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Examining the unique role of the US peanut ‘Society’

The five-part series is called 'The Society of Peanut' and will appear in Southeast Farm Press over the next few months.

A society is an organization formed for a specific purpose, activity or cause. Did you know the American peanut has a society all its own?

The American Peanut Research and Education Society, more commonly referred to by its enunciated acronym APRES, will celebrate its 50th annual meeting in July of this year. APRES has evolved over the years to include the primary people dedicated to peanut research and educational development, representing the diverse and complex interests of the peanut industry.

We at Southeast Farm Press felt this a good opportunity to introduce to you, or remind you of, this society’s history, unique position in the U.S. peanut industry, its contributions to the agricultural landscape, and its role in the future.

The five-part series is called The Society of Peanut and will appear in print issues of Southeast Farm Press over the next few months. Each installment will be published here at the Southeast Farm Press website, too, soon after appearing in print. The final installment will appear in the Farm Press Peanut Efficiency Award print issue published right before the Southern Peanut Growers Conference this year in San Destin, Fla., July 19-22.

The series is sponsored by AMVAC and its family of products for peanut growers including Thimet insecticide and Equus fungicide.

APRES’ stated goal is a hefty one. It in part aims “to provide consumers with wholesome peanuts and peanut products at reasonable prices. To achieve this goal, a comprehensive and effective research and educational program designed to improve the inherent qualities of peanuts is essential. Research emphasis must include the continual development of improved varieties, production, harvesting, curing, storing and processing methodology which promotes peanut quality.”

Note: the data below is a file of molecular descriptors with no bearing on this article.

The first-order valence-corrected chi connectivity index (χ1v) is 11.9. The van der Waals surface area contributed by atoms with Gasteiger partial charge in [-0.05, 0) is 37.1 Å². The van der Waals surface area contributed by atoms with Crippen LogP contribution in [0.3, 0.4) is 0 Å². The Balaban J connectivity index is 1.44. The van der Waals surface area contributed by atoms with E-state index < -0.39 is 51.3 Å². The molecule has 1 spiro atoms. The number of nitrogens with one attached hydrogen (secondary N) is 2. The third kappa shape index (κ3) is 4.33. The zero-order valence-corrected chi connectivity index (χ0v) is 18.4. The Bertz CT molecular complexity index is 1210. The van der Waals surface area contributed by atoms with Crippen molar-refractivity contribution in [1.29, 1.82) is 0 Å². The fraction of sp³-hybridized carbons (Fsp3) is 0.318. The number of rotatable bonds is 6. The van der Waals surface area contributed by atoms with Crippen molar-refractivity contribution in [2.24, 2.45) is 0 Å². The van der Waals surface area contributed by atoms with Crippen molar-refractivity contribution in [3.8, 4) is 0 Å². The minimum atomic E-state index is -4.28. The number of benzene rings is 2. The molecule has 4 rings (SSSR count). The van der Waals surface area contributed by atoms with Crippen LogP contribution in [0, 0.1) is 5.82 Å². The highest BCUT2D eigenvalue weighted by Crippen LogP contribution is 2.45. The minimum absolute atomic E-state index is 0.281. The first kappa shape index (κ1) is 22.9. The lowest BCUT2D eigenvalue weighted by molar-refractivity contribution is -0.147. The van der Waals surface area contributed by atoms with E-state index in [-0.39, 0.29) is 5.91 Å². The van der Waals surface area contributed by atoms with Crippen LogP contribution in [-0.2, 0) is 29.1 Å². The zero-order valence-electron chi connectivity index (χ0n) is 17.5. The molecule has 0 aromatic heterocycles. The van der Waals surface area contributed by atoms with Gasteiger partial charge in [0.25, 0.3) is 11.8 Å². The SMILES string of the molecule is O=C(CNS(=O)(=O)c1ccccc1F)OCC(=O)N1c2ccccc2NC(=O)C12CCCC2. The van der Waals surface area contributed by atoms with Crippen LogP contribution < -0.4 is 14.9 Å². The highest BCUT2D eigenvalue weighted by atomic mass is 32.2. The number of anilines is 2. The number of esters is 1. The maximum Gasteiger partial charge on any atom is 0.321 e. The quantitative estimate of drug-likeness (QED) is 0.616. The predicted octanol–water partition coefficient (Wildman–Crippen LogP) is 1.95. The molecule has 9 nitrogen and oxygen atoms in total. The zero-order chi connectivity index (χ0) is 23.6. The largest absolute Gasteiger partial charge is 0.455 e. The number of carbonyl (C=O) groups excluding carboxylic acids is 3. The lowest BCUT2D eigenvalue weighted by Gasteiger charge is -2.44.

In 1957, the Peanut Improvement Working Group, a small group, formed because of the need to create a national peanut research organization. According to the 1969 Journal of American Peanut Research and Education Association Volume 1 No. 1, “In July 1968, as a result of a lot of hard work and planning on the part of the members of the Peanut Improvement Working Group, it was decided that the complete interest of the industry, research workers, educators, and related agencies could be best served by the formation of the organization now known as the American Peanut Research and Education Association, Inc.”

The APRES 50th annual meeting will take place July 10-12 in Williamsburg, VA. It’s first meeting took place in Atlanta, Ga., July 13-15 in 1969

“Today, APRES provides a forum for information exchange, education, planning and implementation of studies that address unanswered research questions, and responds to issues related to peanut,” said Dr. Pete Dotray, the current president of APRES and professor and Extension weed specialist with Texas A&M.

In short, APRES is the gravitational point for some of the best peanut-oriented minds in the country who work and exchange information to solve problems for the industry on regional and national levels.

APRES is comprised of several different focus areas including agronomy and production technology, biotechnology, breeding, economics, engineering, genetics, harvesting, food science, nematology, plant pathology, processing and utilization, shelling, storage and handling, and weed science.

The society has more than 550 individual, sustaining, organization, student, and library members, Dotray said. And those members come from USDA, land-grant and non-land grant universities, and all aspects of the peanut industry including production, shelling, marketing, storage, and manufactured products, Dotray said. 

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